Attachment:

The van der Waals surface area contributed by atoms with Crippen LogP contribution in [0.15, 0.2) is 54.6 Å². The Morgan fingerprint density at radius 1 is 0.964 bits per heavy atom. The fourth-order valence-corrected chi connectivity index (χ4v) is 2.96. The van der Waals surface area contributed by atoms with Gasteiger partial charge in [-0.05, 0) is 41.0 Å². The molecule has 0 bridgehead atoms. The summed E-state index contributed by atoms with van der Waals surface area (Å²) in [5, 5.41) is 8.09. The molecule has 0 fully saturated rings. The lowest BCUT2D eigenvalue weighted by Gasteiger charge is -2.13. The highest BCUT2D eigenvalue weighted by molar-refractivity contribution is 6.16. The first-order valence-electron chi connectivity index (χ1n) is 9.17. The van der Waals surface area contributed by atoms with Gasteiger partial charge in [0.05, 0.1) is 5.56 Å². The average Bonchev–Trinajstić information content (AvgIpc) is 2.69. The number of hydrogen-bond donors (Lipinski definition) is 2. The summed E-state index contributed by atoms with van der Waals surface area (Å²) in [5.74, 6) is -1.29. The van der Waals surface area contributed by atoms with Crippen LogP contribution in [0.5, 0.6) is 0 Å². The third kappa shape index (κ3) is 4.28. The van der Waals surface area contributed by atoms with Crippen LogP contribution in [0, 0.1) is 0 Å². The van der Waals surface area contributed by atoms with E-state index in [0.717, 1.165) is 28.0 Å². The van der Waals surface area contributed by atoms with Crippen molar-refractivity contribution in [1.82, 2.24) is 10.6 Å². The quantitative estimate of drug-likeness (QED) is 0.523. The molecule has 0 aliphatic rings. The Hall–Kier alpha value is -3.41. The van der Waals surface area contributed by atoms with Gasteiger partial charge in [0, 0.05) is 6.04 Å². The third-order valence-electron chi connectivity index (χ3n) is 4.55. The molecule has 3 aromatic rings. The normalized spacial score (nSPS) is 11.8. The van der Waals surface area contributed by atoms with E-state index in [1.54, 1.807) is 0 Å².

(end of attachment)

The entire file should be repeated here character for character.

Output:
The van der Waals surface area contributed by atoms with Crippen LogP contribution in [0.15, 0.2) is 54.6 Å². The Morgan fingerprint density at radius 1 is 0.964 bits per heavy atom. The fourth-order valence-corrected chi connectivity index (χ4v) is 2.96. The van der Waals surface area contributed by atoms with Gasteiger partial charge in [-0.05, 0) is 41.0 Å². The molecule has 0 bridgehead atoms. The summed E-state index contributed by atoms with van der Waals surface area (Å²) in [5, 5.41) is 8.09. The molecule has 0 fully saturated rings. The lowest BCUT2D eigenvalue weighted by Gasteiger charge is -2.13. The highest BCUT2D eigenvalue weighted by molar-refractivity contribution is 6.16. The first-order valence-electron chi connectivity index (χ1n) is 9.17. The van der Waals surface area contributed by atoms with Gasteiger partial charge in [0.05, 0.1) is 5.56 Å². The average Bonchev–Trinajstić information content (AvgIpc) is 2.69. The number of hydrogen-bond donors (Lipinski definition) is 2. The summed E-state index contributed by atoms with van der Waals surface area (Å²) in [5.74, 6) is -1.29. The van der Waals surface area contributed by atoms with Crippen LogP contribution in [0.5, 0.6) is 0 Å². The third kappa shape index (κ3) is 4.28. The van der Waals surface area contributed by atoms with Crippen LogP contribution in [0, 0.1) is 0 Å². The van der Waals surface area contributed by atoms with E-state index in [0.717, 1.165) is 28.0 Å². The van der Waals surface area contributed by atoms with Crippen molar-refractivity contribution in [1.82, 2.24) is 10.6 Å². The quantitative estimate of drug-likeness (QED) is 0.523. The molecule has 0 aliphatic rings. The Hall–Kier alpha value is -3.41. The van der Waals surface area contributed by atoms with Gasteiger partial charge in [0, 0.05) is 6.04 Å². The third-order valence-electron chi connectivity index (χ3n) is 4.55. The molecule has 3 aromatic rings. The normalized spacial score (nSPS) is 11.8. The van der Waals surface area contributed by atoms with E-state index in [1.54, 1.807) is 0 Å².